The jaguar is the only member of the genus Panthera (big cats) to be found in the Americas where it is considered the New World equivalent of the leopard. In comparison with the leopard, the jaguar is generally larger and much stockier, with a broad heavy head, much shorter legs and tail. Interestingly, the rosettes of the leopard and the jaguar are almost identical with the exception of the jaguar having spots “inside” the rosettes where the leopard has none.
Jaguars occurred in Florida about 10,000 years ago. Before 1900, they inhabited Texas, Arizona, New Mexico, California, and the Grand Canyon in Colorado. Recently there have been confirmed sightings of jaguars in southern Arizona.
Their name, yaguara, as coined by South American Indians, means “a beast that kills its prey with one bound.”
Since the early 1970’s, the jaguar has been on the list of totally protected animals in most South American countries. Belize has the world’s only park, opened
in 1984, dedicated to the preservation of the jaguar.
Melanism is found in jaguars as well as in leopards. The term “black panther” is commonly used for those cats because their coat appears to be completely black. Both the jaguar and leopard can appear to look black but the coat is actually dark brown and has black rosettes (spots) like the normal coat pattern that are easily seen in bright light.
According to one Indian myth, the jaguar acquired its spotted coat by daubing mud on its body with its paws.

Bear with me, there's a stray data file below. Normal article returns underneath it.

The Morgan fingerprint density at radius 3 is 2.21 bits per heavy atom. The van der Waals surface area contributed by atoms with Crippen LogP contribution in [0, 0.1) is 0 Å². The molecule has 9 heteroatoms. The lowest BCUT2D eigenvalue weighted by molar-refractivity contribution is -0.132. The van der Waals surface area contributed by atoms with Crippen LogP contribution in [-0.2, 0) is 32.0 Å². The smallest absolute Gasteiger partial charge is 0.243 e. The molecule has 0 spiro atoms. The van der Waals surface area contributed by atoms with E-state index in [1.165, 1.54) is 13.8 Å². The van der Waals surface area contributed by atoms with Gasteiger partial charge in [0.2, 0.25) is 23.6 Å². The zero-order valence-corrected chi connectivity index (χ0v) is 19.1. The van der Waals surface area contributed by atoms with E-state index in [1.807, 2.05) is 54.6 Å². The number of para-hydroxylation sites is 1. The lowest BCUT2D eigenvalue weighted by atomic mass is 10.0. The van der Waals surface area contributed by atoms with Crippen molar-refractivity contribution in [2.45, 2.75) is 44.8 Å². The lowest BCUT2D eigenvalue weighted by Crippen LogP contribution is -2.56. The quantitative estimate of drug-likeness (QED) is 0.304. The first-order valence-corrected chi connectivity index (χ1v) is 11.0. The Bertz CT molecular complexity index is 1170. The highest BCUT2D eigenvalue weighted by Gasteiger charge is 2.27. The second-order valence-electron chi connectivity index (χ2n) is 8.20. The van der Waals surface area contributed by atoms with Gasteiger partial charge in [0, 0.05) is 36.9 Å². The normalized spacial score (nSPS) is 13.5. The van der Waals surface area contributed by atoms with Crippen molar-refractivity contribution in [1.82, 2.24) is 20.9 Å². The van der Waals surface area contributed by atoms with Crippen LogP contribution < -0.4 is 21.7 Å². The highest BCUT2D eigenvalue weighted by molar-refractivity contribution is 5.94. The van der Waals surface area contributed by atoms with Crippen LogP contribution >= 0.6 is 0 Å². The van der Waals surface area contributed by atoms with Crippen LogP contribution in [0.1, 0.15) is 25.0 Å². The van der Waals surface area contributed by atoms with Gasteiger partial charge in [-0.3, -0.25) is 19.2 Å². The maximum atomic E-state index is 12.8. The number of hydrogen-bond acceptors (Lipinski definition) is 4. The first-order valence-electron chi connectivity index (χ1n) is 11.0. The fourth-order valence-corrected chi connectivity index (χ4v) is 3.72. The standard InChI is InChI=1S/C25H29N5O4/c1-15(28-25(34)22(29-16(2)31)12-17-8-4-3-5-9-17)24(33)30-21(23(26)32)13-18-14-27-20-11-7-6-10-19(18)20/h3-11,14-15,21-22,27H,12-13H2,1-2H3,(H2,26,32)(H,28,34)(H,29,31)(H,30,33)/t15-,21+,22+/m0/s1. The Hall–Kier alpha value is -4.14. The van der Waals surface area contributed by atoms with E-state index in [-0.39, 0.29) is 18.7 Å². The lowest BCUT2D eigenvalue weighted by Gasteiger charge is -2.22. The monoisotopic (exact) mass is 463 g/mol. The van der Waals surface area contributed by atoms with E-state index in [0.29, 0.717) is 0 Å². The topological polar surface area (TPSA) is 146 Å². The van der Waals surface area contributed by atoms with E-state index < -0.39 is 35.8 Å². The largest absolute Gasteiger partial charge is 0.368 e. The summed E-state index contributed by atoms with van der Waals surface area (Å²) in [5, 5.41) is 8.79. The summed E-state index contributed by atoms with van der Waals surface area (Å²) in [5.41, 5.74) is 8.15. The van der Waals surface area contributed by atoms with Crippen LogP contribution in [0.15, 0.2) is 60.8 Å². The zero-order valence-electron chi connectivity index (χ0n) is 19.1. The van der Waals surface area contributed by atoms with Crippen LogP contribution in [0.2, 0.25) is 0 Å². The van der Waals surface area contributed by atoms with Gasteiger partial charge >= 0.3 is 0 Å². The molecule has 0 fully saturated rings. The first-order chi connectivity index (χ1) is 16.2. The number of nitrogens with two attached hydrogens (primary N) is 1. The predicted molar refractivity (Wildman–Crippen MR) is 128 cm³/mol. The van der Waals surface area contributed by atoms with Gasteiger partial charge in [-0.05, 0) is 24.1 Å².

The Tucano Indians of the Amazon believe the roar of the jaguar is the sound of thunder; other primitive tribes believe it to be the god of darkness; some believe the spots on the jaguar’s coat represent the stars and heavens with eclipses caused by it swallowing the sun.
The Olmecs, the earliest known Mexican civilization, believed in a man-jaguar transformation (“were-jaguars”) that had characteristics of both man and jaguar. “Were-jaguars” are thought to be the forerunners of Aztec and Mayan rain gods.
In some Amazonian societies, powerful shamans (holy men) were believed to turn into jaguars after their death and could call on jaguar spirits to punish or satisfy their followers, as they desired.
Despite the historical lack of precise population estimates, jaguars are known to be rare or extinct in many parts of their former range. Estimates indicate that the total current wild population is greater than 10,000; however, several subspecies are reported as rare. The United States population consists of only isolated stray animals crossing the Mexico/U.S. border.
Threats to the jaguar include habitat loss, hunting, and development throughout their range. Hunting and export are still allowed in some Central American countries and restrictions in other countries are poorly enforced, even if hunting is prohibited. Loss of forest habitat is a major concern for the decline of the species as estimates of deforestation rates in Latin America are among the highest in the world.
Jacksonville Zoo History:
The first recorded jaguar appears in the Zoo’s animal collection in May 1958, and the species has been part of our collection since then. Almost all captive born black jaguars found in North America are descendants of “Zorro”. A wild caught black male, he bred here at our Zoo for several years through the 1970s. More recently, Jacksonville imported jaguars from Venezuela in July 1998 and from Guyana in January 2006.